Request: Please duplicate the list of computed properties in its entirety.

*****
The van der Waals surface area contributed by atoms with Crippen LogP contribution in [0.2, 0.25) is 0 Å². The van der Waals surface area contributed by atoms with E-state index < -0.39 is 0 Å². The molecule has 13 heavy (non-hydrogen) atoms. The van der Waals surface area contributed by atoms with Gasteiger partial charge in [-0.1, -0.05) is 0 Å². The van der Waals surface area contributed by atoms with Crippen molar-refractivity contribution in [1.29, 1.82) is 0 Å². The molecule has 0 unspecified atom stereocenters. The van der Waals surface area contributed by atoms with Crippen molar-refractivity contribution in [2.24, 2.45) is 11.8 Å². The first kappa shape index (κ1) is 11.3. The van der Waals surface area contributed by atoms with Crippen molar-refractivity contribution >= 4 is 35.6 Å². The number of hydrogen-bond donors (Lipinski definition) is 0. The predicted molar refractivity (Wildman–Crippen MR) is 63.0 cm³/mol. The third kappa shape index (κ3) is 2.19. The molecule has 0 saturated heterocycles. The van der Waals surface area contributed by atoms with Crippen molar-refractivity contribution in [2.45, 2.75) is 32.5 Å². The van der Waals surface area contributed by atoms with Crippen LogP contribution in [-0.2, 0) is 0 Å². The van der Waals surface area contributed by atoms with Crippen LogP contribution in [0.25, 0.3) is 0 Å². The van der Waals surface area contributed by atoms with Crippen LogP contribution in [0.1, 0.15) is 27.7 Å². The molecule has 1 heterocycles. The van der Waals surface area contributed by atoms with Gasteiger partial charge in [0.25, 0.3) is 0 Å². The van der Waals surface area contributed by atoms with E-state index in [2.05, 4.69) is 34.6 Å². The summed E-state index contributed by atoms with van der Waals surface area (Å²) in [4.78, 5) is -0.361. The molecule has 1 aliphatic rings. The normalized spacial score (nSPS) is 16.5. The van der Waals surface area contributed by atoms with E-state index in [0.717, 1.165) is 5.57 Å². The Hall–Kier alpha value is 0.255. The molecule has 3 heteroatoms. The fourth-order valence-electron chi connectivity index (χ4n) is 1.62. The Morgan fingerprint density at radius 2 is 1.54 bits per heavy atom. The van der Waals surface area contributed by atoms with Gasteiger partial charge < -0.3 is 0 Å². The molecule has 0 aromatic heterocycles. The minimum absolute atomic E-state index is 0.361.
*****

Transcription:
The van der Waals surface area contributed by atoms with Crippen LogP contribution in [0.2, 0.25) is 0 Å². The van der Waals surface area contributed by atoms with E-state index < -0.39 is 0 Å². The molecule has 13 heavy (non-hydrogen) atoms. The van der Waals surface area contributed by atoms with Gasteiger partial charge in [-0.1, -0.05) is 0 Å². The van der Waals surface area contributed by atoms with Crippen molar-refractivity contribution in [1.29, 1.82) is 0 Å². The molecule has 0 unspecified atom stereocenters. The van der Waals surface area contributed by atoms with Crippen molar-refractivity contribution in [2.24, 2.45) is 11.8 Å². The first kappa shape index (κ1) is 11.3. The van der Waals surface area contributed by atoms with Crippen molar-refractivity contribution >= 4 is 35.6 Å². The number of hydrogen-bond donors (Lipinski definition) is 0. The predicted molar refractivity (Wildman–Crippen MR) is 63.0 cm³/mol. The third kappa shape index (κ3) is 2.19. The molecule has 0 saturated heterocycles. The van der Waals surface area contributed by atoms with Crippen molar-refractivity contribution in [2.45, 2.75) is 32.5 Å². The van der Waals surface area contributed by atoms with Crippen LogP contribution in [-0.2, 0) is 0 Å². The van der Waals surface area contributed by atoms with Crippen LogP contribution in [0.25, 0.3) is 0 Å². The van der Waals surface area contributed by atoms with Crippen LogP contribution in [0.1, 0.15) is 27.7 Å². The molecule has 1 heterocycles. The van der Waals surface area contributed by atoms with Gasteiger partial charge in [0.25, 0.3) is 0 Å². The van der Waals surface area contributed by atoms with E-state index in [2.05, 4.69) is 34.6 Å². The summed E-state index contributed by atoms with van der Waals surface area (Å²) in [4.78, 5) is -0.361. The molecule has 1 aliphatic rings. The normalized spacial score (nSPS) is 16.5. The van der Waals surface area contributed by atoms with E-state index in [0.717, 1.165) is 5.57 Å². The Hall–Kier alpha value is 0.255. The molecule has 3 heteroatoms. The fourth-order valence-electron chi connectivity index (χ4n) is 1.62. The Morgan fingerprint density at radius 2 is 1.54 bits per heavy atom. The van der Waals surface area contributed by atoms with Gasteiger partial charge < -0.3 is 0 Å². The molecule has 0 aromatic heterocycles. The minimum absolute atomic E-state index is 0.361.